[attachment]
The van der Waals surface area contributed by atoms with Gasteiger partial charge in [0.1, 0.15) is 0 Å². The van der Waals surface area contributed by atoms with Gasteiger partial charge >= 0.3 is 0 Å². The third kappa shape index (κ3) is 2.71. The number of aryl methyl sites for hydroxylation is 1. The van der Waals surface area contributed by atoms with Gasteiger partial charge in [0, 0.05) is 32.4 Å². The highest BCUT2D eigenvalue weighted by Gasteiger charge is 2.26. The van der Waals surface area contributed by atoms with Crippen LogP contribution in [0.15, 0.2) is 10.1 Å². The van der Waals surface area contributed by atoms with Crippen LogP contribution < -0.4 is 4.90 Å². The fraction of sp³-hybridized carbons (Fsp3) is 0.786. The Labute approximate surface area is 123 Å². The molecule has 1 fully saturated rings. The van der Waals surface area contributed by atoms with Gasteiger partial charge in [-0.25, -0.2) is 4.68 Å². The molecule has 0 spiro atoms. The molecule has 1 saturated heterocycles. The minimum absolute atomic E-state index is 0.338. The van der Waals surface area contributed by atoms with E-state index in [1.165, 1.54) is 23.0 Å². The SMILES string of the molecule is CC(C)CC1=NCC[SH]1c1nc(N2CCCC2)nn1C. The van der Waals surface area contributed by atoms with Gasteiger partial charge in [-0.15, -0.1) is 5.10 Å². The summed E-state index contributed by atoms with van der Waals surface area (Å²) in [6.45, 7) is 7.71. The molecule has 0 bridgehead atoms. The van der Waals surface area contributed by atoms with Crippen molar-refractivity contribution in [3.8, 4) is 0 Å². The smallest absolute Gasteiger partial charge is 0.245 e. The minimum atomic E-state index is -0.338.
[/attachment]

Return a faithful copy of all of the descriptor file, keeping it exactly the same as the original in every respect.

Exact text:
The van der Waals surface area contributed by atoms with Gasteiger partial charge in [0.1, 0.15) is 0 Å². The van der Waals surface area contributed by atoms with Gasteiger partial charge >= 0.3 is 0 Å². The third kappa shape index (κ3) is 2.71. The number of aryl methyl sites for hydroxylation is 1. The van der Waals surface area contributed by atoms with Gasteiger partial charge in [0, 0.05) is 32.4 Å². The highest BCUT2D eigenvalue weighted by Gasteiger charge is 2.26. The van der Waals surface area contributed by atoms with Crippen LogP contribution in [0.15, 0.2) is 10.1 Å². The van der Waals surface area contributed by atoms with Crippen LogP contribution < -0.4 is 4.90 Å². The fraction of sp³-hybridized carbons (Fsp3) is 0.786. The Labute approximate surface area is 123 Å². The molecule has 1 fully saturated rings. The van der Waals surface area contributed by atoms with Gasteiger partial charge in [-0.25, -0.2) is 4.68 Å². The molecule has 0 spiro atoms. The molecule has 1 saturated heterocycles. The minimum absolute atomic E-state index is 0.338. The van der Waals surface area contributed by atoms with E-state index in [1.165, 1.54) is 23.0 Å². The SMILES string of the molecule is CC(C)CC1=NCC[SH]1c1nc(N2CCCC2)nn1C. The van der Waals surface area contributed by atoms with Gasteiger partial charge in [-0.15, -0.1) is 5.10 Å². The summed E-state index contributed by atoms with van der Waals surface area (Å²) in [6.45, 7) is 7.71. The molecule has 0 bridgehead atoms. The van der Waals surface area contributed by atoms with Crippen molar-refractivity contribution in [3.8, 4) is 0 Å². The smallest absolute Gasteiger partial charge is 0.245 e. The minimum atomic E-state index is -0.338.